The Allen School is committed to expanding our global leadership and impact in computer science and computer engineering research. We offer a supportive environment in which our faculty and students are empowered to pursue the next great advances—whether at the core of the field, or in emerging areas that address humankind’s greatest challenges through the transformative power of computing. Our faculty members have been nationally and internationally recognized for excellence, and our students are successful in the preeminent research competitions sponsored by industry and government. In the past five years alone, more than 40 students have received Graduate Research Fellowships or Honorable Mentions from the National Science Foundation, and over a dozen have earned accolades as part of the Computing Research Association's Outstanding Undergraduate Researcher Awards competition.
Allen School faculty and students are among the most prolific contributors of award papers to major conferences in our field. Our graduate program alumni go on to be leaders in industry and academia, and our undergraduates — most of whom participate in faculty-supervised research — power industry-leading companies and populate the nation’s most prestigious graduate programs.
Areas of Expertise
Conference Award Papers
In the News
- The Phone Charger of the Future Will Go Pew Pew, Wired, 2/23/18 More stories
- DNA Data Storage Gets Random Access, IEEE Spectrum, 2/20/18 More stories
- How DNA could store all the world's data in a semi-trailer, Financial Times, 2/4/18
- DARPA Wants to Build an Image Search Engine Out of DNA, Wired, 1/24/18
- UW researchers "MERGE" machine learning and medicine to enable targeted treatment of cancer, Allen School News, 1/5/18
- UW students teach Alexa to have a little chat with us, Seattle Times, 11/28/17
- Siddhartha Srinivasa and Tao Xie named Fellows of the IEEE, Allen School News, 11/22/17
- University of Washington's computer science clout on full display at annual student showcase, GeekWire, 11/16/17
- Robotics expert moves entire team to University of Washington, including famous Oreo-cracking robot, GeekWire, 11/16/17
- Your Next Password May Be Stored in Your Shirt Cuff, MIT Technology Review, 10/31/17 More stories
- Who Is Thinking About Security and Privacy for Augmented Reality?, MIT Technology Review, 10/19/17
- Professor Jennifer Mankoff Recognized with GVU Impact Award, Allen School News, 10/18/17
- It Takes Just $1,000 to Track Someone's Location with Mobile Ads, Wired, 10/18/17 More stories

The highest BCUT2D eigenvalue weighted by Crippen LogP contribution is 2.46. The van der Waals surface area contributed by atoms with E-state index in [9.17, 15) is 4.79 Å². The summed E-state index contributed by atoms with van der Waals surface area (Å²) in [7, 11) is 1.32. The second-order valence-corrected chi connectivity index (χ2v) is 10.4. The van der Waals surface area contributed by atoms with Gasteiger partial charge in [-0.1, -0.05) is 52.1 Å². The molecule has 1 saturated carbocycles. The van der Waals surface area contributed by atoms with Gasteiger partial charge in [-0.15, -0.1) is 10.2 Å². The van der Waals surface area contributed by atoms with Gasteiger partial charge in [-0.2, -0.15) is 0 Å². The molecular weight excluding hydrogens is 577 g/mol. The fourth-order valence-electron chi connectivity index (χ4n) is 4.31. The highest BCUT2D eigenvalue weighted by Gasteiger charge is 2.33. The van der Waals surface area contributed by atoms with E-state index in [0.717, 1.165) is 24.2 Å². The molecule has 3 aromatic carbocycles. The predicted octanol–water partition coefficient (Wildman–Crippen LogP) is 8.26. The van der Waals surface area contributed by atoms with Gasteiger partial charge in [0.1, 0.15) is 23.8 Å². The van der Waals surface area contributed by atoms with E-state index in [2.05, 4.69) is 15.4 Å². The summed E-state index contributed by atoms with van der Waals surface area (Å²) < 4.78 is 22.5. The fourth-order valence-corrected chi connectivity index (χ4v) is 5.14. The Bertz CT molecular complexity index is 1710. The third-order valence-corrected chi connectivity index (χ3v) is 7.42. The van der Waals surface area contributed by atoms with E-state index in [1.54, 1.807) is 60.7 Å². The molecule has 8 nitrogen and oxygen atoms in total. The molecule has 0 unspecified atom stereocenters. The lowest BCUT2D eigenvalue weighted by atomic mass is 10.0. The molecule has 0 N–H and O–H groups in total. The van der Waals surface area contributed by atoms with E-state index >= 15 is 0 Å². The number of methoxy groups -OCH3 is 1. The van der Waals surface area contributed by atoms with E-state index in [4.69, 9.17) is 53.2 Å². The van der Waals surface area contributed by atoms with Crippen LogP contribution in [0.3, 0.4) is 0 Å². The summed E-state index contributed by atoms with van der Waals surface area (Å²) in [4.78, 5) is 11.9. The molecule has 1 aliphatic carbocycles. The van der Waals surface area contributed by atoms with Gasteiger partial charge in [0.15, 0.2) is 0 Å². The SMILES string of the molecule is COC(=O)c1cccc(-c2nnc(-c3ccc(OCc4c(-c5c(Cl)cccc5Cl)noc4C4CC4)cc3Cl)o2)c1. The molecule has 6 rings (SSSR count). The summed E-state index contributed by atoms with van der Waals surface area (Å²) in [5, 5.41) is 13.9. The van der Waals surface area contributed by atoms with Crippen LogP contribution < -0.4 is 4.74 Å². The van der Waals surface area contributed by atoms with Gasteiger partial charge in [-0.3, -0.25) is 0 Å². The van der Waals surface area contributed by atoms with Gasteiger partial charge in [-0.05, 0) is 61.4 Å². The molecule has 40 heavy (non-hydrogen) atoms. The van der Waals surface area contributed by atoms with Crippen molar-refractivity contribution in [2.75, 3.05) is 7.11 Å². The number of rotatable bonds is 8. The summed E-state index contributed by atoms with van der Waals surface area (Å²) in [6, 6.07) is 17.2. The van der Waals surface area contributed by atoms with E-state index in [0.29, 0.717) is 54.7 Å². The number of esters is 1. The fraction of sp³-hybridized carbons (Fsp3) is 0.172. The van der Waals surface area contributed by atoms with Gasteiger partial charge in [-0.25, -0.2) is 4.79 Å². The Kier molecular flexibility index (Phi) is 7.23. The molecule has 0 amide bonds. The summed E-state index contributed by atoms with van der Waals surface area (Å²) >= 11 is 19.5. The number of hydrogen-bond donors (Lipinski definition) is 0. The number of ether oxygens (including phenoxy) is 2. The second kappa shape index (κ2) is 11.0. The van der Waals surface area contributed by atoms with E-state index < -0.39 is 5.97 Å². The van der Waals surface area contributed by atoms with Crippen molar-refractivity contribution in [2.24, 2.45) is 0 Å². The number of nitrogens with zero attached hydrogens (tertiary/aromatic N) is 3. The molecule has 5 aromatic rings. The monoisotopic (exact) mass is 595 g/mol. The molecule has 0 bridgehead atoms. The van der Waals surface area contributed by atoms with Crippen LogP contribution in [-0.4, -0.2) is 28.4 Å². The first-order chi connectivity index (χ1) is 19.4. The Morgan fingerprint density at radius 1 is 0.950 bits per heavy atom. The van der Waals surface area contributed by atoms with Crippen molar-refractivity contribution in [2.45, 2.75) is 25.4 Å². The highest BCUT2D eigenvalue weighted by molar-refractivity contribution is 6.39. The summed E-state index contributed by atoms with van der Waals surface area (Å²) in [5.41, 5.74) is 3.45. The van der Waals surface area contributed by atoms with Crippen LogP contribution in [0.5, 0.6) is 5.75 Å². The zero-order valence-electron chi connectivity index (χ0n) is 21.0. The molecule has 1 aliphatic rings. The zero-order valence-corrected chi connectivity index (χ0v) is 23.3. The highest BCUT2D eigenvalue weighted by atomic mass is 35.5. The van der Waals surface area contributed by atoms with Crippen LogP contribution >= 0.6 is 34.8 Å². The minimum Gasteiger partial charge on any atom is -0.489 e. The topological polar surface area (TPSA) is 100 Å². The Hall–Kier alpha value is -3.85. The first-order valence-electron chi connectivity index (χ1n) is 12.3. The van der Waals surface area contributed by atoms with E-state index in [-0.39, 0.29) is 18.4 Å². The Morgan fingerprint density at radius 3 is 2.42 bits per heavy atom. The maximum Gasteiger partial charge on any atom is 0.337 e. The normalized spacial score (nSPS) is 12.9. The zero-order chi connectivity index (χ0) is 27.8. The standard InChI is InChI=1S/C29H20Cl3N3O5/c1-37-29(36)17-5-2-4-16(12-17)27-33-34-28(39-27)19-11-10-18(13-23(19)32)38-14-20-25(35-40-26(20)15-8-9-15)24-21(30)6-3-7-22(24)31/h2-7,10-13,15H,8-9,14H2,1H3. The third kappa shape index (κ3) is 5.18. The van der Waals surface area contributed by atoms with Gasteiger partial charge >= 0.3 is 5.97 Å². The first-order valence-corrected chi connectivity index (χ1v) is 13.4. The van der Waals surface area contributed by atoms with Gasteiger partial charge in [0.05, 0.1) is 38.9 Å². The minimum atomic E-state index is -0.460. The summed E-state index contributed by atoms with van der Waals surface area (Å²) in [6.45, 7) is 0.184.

- Smartphones Are Changing Medical Care in Some Surprising Ways, NBC MACH, 10/13/17
- How the 'Internet of Things' Will Change Everything, NBC MACH, 10/6/17
- Allen School and AWS team up on new NNVM compiler for deep learning frameworks, Allen School News, 10/6/17
- In 1,000 Years, This Recording Of Miles David Preserved In DNA Will Still Be Perfect, Fast Company, 10/5/17
- Nvidia to open robotics lab near University of Washington, expanding Seattle-area footprint, GeekWire, 10/5/17
- A clever way to transmit data on the cheap, The Economist, 9/13/17 More stories
- Jeffrey Heer wins IEEE Visualization Technical Achievement Award, Allen School News, 9/12/17
- Securing the Fourth Estate: What the Panama Papers and Confidante reveal about journalists' needs and practices, Allen School News, 9/11/17
- UW's Sounding Board names a finalist for $2.5 million Amazon Alexa Prize, Allen School News, 9/1/17
- Allen School's open-source TVM framework bridges the gap between deep learning and hardware innovation, Allen School News, 8/17/17
- 35 Innovators Under 35: Franziska Roesner, University of Washington, MIT Technology Review, 8/16/17
- Malware Stored in Synthetic DNA Can Take Over a PC, Researchers Find, The Wall Street Journal, 8/10/17 More stories
- Biohackers Encoded Malware in a Strand of DNA, Wired, 8/10/17
- Storing Data in DNA Brings Nature into the Digital Universe, Scientific American, 7/29/17
- Domino effect: UW and Microsoft researchers use spatial organization to build DNA computers, Allen School News, 7/26/17
- The Technology That Will Make It Impossible for You to Believe What You See, The Atlantic, 7/11/17 More stories